He mentioned an earlier instance when a fellow bull pen inhabitant made a derogatory remark about a Negro spectator.
            “And Paul Richards has been calling me names lately,” Grant said. “A person can only take so much.”
            Richards, in New York, admitted he had called Grant “a name,” but insisted the Indians’ pitcher had asked for it.
            “I held off on Grant for a long time,” said the Baltimore manager, “but after he persisted in throwing at some of my hitters, I got on him just I would a white man.”
            “Anyone with any intelligence realizes the colored people carry a burden. But Grant is the kind of fellow who wants special privileges simply because he is a Negro.”

Grant pitched for the Indians into the1964 season, then spent 3-1/2 years with the Twins including posting two of Minnesota's three wins over the Dodgers in losing the 1965 World Series. In the last four years of his major league career he pitched for the Dodgers, Expos, Cardinals, Pirates and A's, leaving the big leagues after the 1971 season.

After his playing days, Mudcat was a television broadcaster for the Indians, Dodgers and A's. He has given back to baseball by serving on the board of the Negro Leagues Baseball Museum, on the Baseball Assistance Team and on the Major League Baseball Alumni Association

Saturday, February 11, 2012

"Beat Mudcat" pin's origins found

An enigmatic celluloid button that has been known baseball memorabilia collectors for more than 50 years reads simply BEAT / MUDCAT.  

While the hobby has long known that it referred to long-time major league pitcher Jim "Mudcat" Grant, the pin's origins had become lost to hobby history.

Some had speculated that the pin may have had its origins in the 1965 World Series, when Grant was the starting (and losing) pitcher for the Minnesota Twins  on Oct. 10, in Game 4 at the Los Angeles Dodgers.

Recently, I stumbled across the story of that pin while reading microfilms of back issues of The Sporting News for 1960.

Ever since his major league debut with the Cleveland Indians in 1958, Grant had had what used to be called (probably politically incorrectly) the "Indian sign" on the Washington Senators. Between May 22, 1958, and June 21, 1960, Grant had run up 13 straight wins over the Senators, without a losing decision. Inexplicably, he was 12-20 against the rest of the American League in that period.

Thus, when the Indians visited Griffith Stadium on July 2, 1960, the Senators handed out 2,000 "BEAT MUDCAT" pins and 2,000 rabbit's feet. Also designed to rev up the crowd of 11,331 and break the jinx, a local Boy Scout troop did a live pre-game snake dance on the pitcher's mound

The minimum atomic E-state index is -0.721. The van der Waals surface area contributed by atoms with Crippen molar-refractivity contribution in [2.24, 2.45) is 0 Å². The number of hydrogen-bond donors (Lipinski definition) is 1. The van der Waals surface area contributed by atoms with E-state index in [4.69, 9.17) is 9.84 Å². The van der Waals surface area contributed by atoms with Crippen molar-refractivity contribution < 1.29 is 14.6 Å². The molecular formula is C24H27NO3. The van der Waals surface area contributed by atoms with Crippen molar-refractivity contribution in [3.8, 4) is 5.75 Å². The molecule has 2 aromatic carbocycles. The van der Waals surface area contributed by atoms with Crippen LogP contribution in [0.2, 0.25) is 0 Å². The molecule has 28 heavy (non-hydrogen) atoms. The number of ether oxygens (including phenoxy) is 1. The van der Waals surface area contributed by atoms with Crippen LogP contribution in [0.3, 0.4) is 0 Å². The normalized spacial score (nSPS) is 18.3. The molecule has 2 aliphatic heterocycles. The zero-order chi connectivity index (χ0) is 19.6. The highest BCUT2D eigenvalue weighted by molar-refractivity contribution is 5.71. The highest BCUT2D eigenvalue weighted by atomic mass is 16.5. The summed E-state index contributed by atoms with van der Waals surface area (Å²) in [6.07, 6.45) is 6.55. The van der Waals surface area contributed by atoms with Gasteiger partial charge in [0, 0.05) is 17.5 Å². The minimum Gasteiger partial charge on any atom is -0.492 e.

It didn't work.

When Grant walked onto the field he was wearing one of the pins on each shoulder. He had put a piece of tape over the "BEAT" and written "WIN".

And win he did. Though the umpires made him remove the pins before the game began, Grant threw a four-hitter to beat the Senators 12-2 for his 14th straight win.

The streak was snapped in Grant's very next start against Washington. On July 17 he lost 3-2.

Grant pitched for seven big league teams between 1958-1971, with a career record of 145-119 on a 3.63 ERA.

While Mudcat was all smiles on his 1960 Topps card, and indeed on most of his baseball cards, and was by most accounts an affable soul, he could display an intolerance for racial intolerance. His willingness to stand up to baseball bigotry had serious consequences for Grant at the end of the 1960 season.

I'll give you the details in my next blog posting.

Wednesday, February 8, 2012

Newest custom: 1956 Tom Lasorda, K.C. A's

Among my favorite baseball card sets from childhood was the 1956 Topps issue. No longer forced to compete with Bowman for player contracts, the '56T set jumped to 310 cards from the previous year's lineup of 206, meaning that virtually of the day's stars were included (with the notable exception of Stan Musial).

While the '56s featured the same combinations of portraits and action photos that had been used in 1954-1955, the addition of real stadium backgrounds was an appealing innovation.

Today the 1956 format is one of favorite to use in creating custom cards. Because of the combination of elements needed to replicate that style, however,. it is one of the most challenging. I've recently completed my sixth custom in the '56T style and share it with you herewith.

The Kansas City Athletics were Lasorda's last stop as a major league player. He had been purchased from the Brooklyn Dodgers on March 2. After going 0-4 with the A's, he was sold to the New York Yankees on my fifth birthday, July 11, 1956. The Yankees immediately sent him to their AAA farm club in Denver.

Surprisingly, at least two photos of Lasorda in the uniform of the Kansas City Athletics have crossed my path in the past couple of years. As detailed in my posting of June 8, 2011, he appears on a team-issued postcard. More recently, I found a black-and-white publicity type photo of Lasorda with fellow A's pitching prospect Troy Harridge. That image was strong enough that I realized it would be possible to create a "card that never was," a 1956-style Lasorda-as-Athletic.

For the background of my custom card, I picked the 1956 Topps card of Bobby Shantz. You'll recognize that I reversed the background to allow me to orient the portrait of Lasorda facing his left so that he appears looking into the body of the card, rather than out the border. 

Cartoons from the back of three original 1956
Topps cards were re-purposed for my custom.
For the action picture, I found on a Lasorda website a much higher-resolution version of the picture that appears on the team-issued postcard. Like the portrait photo, it had to be colorized. As a bonus, that A's team-issue card had a facsimile signature of Lasorda's mid-1950s autograph.